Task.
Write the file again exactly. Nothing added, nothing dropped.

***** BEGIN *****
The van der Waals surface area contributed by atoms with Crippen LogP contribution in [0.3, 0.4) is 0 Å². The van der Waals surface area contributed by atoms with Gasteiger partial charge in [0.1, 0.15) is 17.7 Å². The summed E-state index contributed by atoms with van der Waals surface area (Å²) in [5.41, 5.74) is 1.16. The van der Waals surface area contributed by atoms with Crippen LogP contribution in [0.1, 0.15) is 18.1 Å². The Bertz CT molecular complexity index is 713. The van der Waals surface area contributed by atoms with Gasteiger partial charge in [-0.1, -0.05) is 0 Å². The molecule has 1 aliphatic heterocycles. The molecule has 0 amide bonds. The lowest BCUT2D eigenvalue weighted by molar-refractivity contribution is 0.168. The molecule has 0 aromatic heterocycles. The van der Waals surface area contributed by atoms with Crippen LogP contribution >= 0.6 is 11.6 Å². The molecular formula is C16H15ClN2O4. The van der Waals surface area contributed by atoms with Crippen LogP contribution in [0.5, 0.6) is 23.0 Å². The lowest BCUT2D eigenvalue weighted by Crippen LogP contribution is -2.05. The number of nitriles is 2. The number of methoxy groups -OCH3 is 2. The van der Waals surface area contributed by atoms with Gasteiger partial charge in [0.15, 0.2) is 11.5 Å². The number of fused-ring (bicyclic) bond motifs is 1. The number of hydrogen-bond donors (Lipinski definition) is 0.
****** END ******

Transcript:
The van der Waals surface area contributed by atoms with Crippen LogP contribution in [0.3, 0.4) is 0 Å². The van der Waals surface area contributed by atoms with Gasteiger partial charge in [0.1, 0.15) is 17.7 Å². The summed E-state index contributed by atoms with van der Waals surface area (Å²) in [5.41, 5.74) is 1.16. The van der Waals surface area contributed by atoms with Crippen LogP contribution in [0.1, 0.15) is 18.1 Å². The Bertz CT molecular complexity index is 713. The van der Waals surface area contributed by atoms with Gasteiger partial charge in [-0.1, -0.05) is 0 Å². The molecule has 1 aliphatic heterocycles. The molecule has 0 amide bonds. The lowest BCUT2D eigenvalue weighted by molar-refractivity contribution is 0.168. The molecule has 0 aromatic heterocycles. The van der Waals surface area contributed by atoms with Crippen LogP contribution >= 0.6 is 11.6 Å². The molecular formula is C16H15ClN2O4. The van der Waals surface area contributed by atoms with Crippen LogP contribution in [0.5, 0.6) is 23.0 Å². The lowest BCUT2D eigenvalue weighted by Crippen LogP contribution is -2.05. The number of nitriles is 2. The number of methoxy groups -OCH3 is 2. The van der Waals surface area contributed by atoms with Gasteiger partial charge in [0.15, 0.2) is 11.5 Å². The number of fused-ring (bicyclic) bond motifs is 1. The number of hydrogen-bond donors (Lipinski definition) is 0.